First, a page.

The vintage scene is really blossoming at the moment, and with this has come budding entrepreneurs wanting to open their own vintage shops. Recently a few people who want to do this have asked me for some tips, so here they are…
1. Do borrow the antiques dealers trade mantra of ‘CONDITION, CONDITION, CONDITION’. Buy the best condition you can, and in most cases try and avoid any vintage items that are damaged. While vintage items rarely look brand new, I personally believe they shouldn’t show too many signs of damage either. I can often spot a new vintage seller a mile off because they sell ripped, stained or bad quality vintage items as ‘good condition’, claiming that this is normal wear and tear of vintage items. In my opinion, it’s not. If you do have poor condition everyday vintage clothing/ jewellery etc items in stock (which are not sought after collectables btw) there are a number of things you might want to consider doing, like having a bargain bucket corner or selling them as job lots (there’s a good market for this). You absolutely do not want a reputation for selling shoddy goods.
2.Do enjoy researching your items. If you don’t like investigating and research, do not become a vintage seller. Research is a massive part of a dealers work, and can takes many hours just on one item.There’s just no getting around this one, you have to love learning about your vintage subject all the time.
3. Do give the best service you can. My tips? Give detailed, honest descriptions, with the best photos you can from multiple angles. Ship within 48 hours, and keep a customer informed of their order status and shipping times, especially if there is an emergency delay or you are posting overseas. If there are any problems, always offer a no-quibble refund. Never take things too personally, and always be polite and professional. Make sure you have friendly (and legal) terms and conditions – aggressive one’s are a sure way to put off your potential customers.
4. Do visit as many antiques events and vintage shops as you can. Literally feel your way around your chosen subject! If you love vintage clothes, touch the fabrics, examine the sewing and seams, take note of how things were printed, and learn the old clothes companies names. With vintage jewellery, hold the beads, study how things were made, feel the weight of the metals, notice the different types of clasps used. Compare all your discoveries with modern items, and see how they differ.
5. Do give a little back, and share what you learn. Not only is this a lot of fun, but the antique and vintage trade would grind to a halt if we didn’t share our knowledge. I wouldn’t be doing this job now if it weren’t for kind experts writing vintage jewellery articles which helped me so much in my early days of selling. It’s feels really good to give back now I’ve acquired some knowledge of my own.
6.Don’t ask other vintage sellers to do the hard work for you. While sellers usually do help each other out, they also know when they’re being sneakily tapped up for a valuation by a lazy vintage newbie who can’t be bothered to do some simple two minute Google search of their own. I’ll say it again – if you don’t like research, you won’t like being a vintage seller.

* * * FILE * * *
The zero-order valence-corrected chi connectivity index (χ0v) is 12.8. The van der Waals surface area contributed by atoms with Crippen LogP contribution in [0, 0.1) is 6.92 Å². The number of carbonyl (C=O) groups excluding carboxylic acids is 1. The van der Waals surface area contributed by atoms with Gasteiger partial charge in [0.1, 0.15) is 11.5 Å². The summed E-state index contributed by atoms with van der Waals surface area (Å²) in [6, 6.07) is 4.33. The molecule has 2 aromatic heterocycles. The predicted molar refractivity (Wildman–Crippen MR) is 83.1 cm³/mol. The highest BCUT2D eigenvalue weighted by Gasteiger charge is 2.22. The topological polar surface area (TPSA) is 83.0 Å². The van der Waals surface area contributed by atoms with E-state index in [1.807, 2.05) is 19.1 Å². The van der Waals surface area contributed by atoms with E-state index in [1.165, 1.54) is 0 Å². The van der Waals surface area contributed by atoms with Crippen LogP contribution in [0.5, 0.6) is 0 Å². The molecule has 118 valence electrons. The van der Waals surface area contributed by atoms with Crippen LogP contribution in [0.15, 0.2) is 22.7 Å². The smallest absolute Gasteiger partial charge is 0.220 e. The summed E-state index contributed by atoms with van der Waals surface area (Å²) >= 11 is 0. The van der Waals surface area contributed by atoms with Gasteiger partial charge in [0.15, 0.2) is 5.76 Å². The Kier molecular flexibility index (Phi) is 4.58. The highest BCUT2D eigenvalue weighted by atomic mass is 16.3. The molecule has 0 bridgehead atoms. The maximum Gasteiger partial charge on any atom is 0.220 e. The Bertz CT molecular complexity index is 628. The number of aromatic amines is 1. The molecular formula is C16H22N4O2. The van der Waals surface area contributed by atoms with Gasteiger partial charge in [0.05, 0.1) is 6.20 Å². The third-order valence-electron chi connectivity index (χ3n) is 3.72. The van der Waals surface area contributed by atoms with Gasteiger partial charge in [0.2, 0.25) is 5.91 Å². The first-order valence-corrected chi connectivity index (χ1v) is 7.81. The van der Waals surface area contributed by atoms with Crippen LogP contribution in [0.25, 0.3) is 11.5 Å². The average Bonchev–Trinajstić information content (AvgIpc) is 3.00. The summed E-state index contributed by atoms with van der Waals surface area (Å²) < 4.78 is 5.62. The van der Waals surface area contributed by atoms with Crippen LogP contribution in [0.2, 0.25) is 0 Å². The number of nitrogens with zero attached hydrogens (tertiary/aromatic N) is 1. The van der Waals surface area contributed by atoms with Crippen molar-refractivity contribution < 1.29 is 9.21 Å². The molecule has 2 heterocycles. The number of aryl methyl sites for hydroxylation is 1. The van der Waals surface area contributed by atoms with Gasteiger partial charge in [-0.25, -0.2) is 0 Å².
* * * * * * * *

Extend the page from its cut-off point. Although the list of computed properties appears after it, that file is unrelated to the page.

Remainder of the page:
7. Don’t expect to sell your item straight away. While occasionally you do sell items within minutes of being put on sale, it’s not unusual to have jewellery in stock for months, and even years.
8. Don’t give descriptions of your item based on a guess – chances are you’ll be wrong, and your customer won’t be happy. There are a lot of knowledgeable collectors out there who have loved vintage fashion long before it became on trend, and boy do they know their stuff! If you have a vintage item in stock which you honestly don’t know much about, then don’t be afraid to say so – just give a detailed description of it’s condition, measurements, and lots of photos! Encourage your customers to ask questions too.
9. Don’t under-charge, nor over-charge for your vintage item. Finding the right prices to sell at is a constant struggle, because there is no concrete-set industry standard for vintage fashion. Just because something is old doesn’t automatically make it valuable, yet under-charge and your item won’t sell as customers will think it’s a fake or damaged. Again, do your research and investigate what prices similar things are selling for in other outlets.
10. Finally, enjoy what you do! There’s a world of difference between loving something as a hobby, and doing it full-time, and I have personal experience of this. You see, I never set out to be in the jewellery trade – my childhood dream was to be an artist. However, when I finally got the courage to quit my job and do that, I slowly realised I’d made a huge mistake; I loved painting, I just wasn’t enjoying it as a full-time ‘job’. It was a humbling experience, and it was hard to admit both to myself and to others that my dream was becoming a boring nightmare. I’d always liked buying vintage jewellery to wear for myself, and I fell into it quite by accident as a way to suppliment my income during this transitioning and painful time. I had no idea at that time I would end up a become a complete jewellery enthusiast! Life works out strangely (and for the best), when we are honest and open, especially to ourselves.